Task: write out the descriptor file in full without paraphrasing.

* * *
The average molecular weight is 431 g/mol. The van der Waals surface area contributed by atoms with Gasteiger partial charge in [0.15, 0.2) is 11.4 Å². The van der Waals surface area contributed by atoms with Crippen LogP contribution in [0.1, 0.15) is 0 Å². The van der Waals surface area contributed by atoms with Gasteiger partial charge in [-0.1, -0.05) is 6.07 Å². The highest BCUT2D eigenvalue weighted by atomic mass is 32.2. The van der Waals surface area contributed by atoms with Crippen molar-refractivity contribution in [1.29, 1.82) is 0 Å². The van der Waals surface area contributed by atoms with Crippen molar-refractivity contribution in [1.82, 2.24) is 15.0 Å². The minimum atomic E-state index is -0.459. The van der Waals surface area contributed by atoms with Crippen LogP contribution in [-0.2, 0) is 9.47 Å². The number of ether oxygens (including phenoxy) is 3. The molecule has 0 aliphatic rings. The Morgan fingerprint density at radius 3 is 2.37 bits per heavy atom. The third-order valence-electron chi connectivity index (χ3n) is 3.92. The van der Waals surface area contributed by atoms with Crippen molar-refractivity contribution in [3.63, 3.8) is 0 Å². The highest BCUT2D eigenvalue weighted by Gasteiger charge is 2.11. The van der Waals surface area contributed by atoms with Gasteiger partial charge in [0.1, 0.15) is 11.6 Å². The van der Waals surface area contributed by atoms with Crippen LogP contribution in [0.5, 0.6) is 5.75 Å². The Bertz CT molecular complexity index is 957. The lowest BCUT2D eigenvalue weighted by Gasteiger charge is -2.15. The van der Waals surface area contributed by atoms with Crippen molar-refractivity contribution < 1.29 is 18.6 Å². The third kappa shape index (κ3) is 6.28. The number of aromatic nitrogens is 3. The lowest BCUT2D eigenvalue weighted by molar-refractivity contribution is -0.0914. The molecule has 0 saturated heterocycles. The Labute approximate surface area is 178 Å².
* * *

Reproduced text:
The average molecular weight is 431 g/mol. The van der Waals surface area contributed by atoms with Gasteiger partial charge in [0.15, 0.2) is 11.4 Å². The van der Waals surface area contributed by atoms with Crippen LogP contribution in [0.1, 0.15) is 0 Å². The van der Waals surface area contributed by atoms with Gasteiger partial charge in [-0.1, -0.05) is 6.07 Å². The highest BCUT2D eigenvalue weighted by atomic mass is 32.2. The van der Waals surface area contributed by atoms with Crippen molar-refractivity contribution in [1.29, 1.82) is 0 Å². The van der Waals surface area contributed by atoms with Crippen molar-refractivity contribution in [1.82, 2.24) is 15.0 Å². The minimum atomic E-state index is -0.459. The van der Waals surface area contributed by atoms with Crippen LogP contribution in [-0.2, 0) is 9.47 Å². The number of ether oxygens (including phenoxy) is 3. The molecule has 0 aliphatic rings. The Morgan fingerprint density at radius 3 is 2.37 bits per heavy atom. The third-order valence-electron chi connectivity index (χ3n) is 3.92. The van der Waals surface area contributed by atoms with Crippen molar-refractivity contribution in [3.63, 3.8) is 0 Å². The highest BCUT2D eigenvalue weighted by Gasteiger charge is 2.11. The van der Waals surface area contributed by atoms with Gasteiger partial charge in [0.1, 0.15) is 11.6 Å². The van der Waals surface area contributed by atoms with Crippen LogP contribution in [0.5, 0.6) is 5.75 Å². The Bertz CT molecular complexity index is 957. The lowest BCUT2D eigenvalue weighted by Gasteiger charge is -2.15. The van der Waals surface area contributed by atoms with Crippen molar-refractivity contribution < 1.29 is 18.6 Å². The third kappa shape index (κ3) is 6.28. The number of aromatic nitrogens is 3. The lowest BCUT2D eigenvalue weighted by molar-refractivity contribution is -0.0914. The molecule has 0 saturated heterocycles. The Labute approximate surface area is 178 Å².